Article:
One only needs to weed through history to see the fallen diplomatic policies that the US, not only Bush, has used to take advantage of others. For example: supporting and enabling dictatorial couts in South American countries. What strikes me most about the US's foreign policy is SELFISHNESS. Ethnocentrism spills over from every act and decision. "What does not benefit the US is useless!" Look again to the story of Nathan. The US is the rich man, most third world countries are the poor man. We have seen this scenario many times throughout the history of the US.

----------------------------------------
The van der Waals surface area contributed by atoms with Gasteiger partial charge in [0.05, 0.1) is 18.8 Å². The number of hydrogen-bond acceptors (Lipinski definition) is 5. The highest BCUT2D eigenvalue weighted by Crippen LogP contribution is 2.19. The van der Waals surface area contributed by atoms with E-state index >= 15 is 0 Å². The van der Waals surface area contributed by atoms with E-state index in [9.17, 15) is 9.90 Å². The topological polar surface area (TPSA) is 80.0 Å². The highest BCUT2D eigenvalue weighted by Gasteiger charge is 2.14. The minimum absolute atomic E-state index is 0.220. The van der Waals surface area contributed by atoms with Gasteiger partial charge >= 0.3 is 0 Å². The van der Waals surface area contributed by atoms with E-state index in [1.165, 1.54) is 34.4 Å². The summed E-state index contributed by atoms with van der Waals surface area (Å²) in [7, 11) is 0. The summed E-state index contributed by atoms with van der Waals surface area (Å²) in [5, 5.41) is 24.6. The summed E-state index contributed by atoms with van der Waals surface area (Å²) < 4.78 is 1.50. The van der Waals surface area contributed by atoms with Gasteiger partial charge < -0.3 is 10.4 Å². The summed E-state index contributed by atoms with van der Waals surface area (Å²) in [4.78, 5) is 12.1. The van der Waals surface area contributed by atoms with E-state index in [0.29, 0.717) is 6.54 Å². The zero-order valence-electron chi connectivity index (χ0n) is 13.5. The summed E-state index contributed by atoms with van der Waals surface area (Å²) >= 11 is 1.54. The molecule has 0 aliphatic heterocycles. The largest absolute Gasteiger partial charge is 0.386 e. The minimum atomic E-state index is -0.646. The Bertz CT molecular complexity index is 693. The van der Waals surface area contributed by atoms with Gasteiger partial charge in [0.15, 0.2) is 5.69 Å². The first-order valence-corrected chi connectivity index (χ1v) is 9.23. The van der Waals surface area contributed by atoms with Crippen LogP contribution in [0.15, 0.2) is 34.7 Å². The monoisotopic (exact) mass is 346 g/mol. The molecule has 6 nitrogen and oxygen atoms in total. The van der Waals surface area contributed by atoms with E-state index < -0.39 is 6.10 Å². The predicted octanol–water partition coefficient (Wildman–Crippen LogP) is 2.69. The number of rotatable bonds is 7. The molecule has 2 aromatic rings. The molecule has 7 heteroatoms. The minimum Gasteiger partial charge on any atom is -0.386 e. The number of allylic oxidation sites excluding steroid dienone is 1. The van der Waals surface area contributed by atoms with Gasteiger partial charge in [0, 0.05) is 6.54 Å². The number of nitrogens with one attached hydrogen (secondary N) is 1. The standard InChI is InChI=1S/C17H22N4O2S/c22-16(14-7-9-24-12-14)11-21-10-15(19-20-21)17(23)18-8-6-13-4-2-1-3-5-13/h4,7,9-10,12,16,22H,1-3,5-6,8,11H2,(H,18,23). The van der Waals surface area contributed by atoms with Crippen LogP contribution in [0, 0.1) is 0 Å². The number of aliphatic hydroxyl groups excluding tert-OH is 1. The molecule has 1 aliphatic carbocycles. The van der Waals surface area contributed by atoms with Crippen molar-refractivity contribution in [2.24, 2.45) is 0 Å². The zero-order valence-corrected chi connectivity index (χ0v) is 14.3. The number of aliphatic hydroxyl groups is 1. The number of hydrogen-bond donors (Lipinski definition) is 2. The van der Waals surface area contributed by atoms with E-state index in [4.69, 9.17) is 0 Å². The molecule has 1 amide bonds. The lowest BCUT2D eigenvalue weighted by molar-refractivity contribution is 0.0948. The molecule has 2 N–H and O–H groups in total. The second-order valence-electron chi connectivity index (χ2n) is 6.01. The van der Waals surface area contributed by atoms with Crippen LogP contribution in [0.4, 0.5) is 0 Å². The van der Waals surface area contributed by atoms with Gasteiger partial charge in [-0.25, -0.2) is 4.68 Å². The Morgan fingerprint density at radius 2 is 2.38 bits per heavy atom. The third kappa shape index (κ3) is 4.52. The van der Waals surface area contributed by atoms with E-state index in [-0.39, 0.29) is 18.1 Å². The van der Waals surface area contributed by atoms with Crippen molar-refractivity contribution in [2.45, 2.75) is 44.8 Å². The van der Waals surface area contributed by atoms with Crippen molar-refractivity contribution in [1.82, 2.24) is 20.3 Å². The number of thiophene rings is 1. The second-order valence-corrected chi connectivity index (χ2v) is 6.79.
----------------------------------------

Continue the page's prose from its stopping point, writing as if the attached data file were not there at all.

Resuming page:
I have also seen it in my own life. My overwhelming selfishness is the root of all my sin. It creeps up from the very nature of who I am into all areas of my life. If I, being saved by Jesus as a sinner, judge and condemn selfish acts among others, I must first confess them myself. Therefore I now stand on the same side as Bush, the US, the rich man, and David. We are all fallen, the world needs Jesus Christ. Putting more 'Christians' in politics and leadership of nations will not redeem the world. Redemption only comes when you put Jesus Christ as the Leader and President of your individual life. He asks you to count the cost, destroy your selfishness, carry the cross, be crucified with Him and follow Him for the rest of your life. I will journey with anyone who is on this road.

5/07/2006 06:01:00 am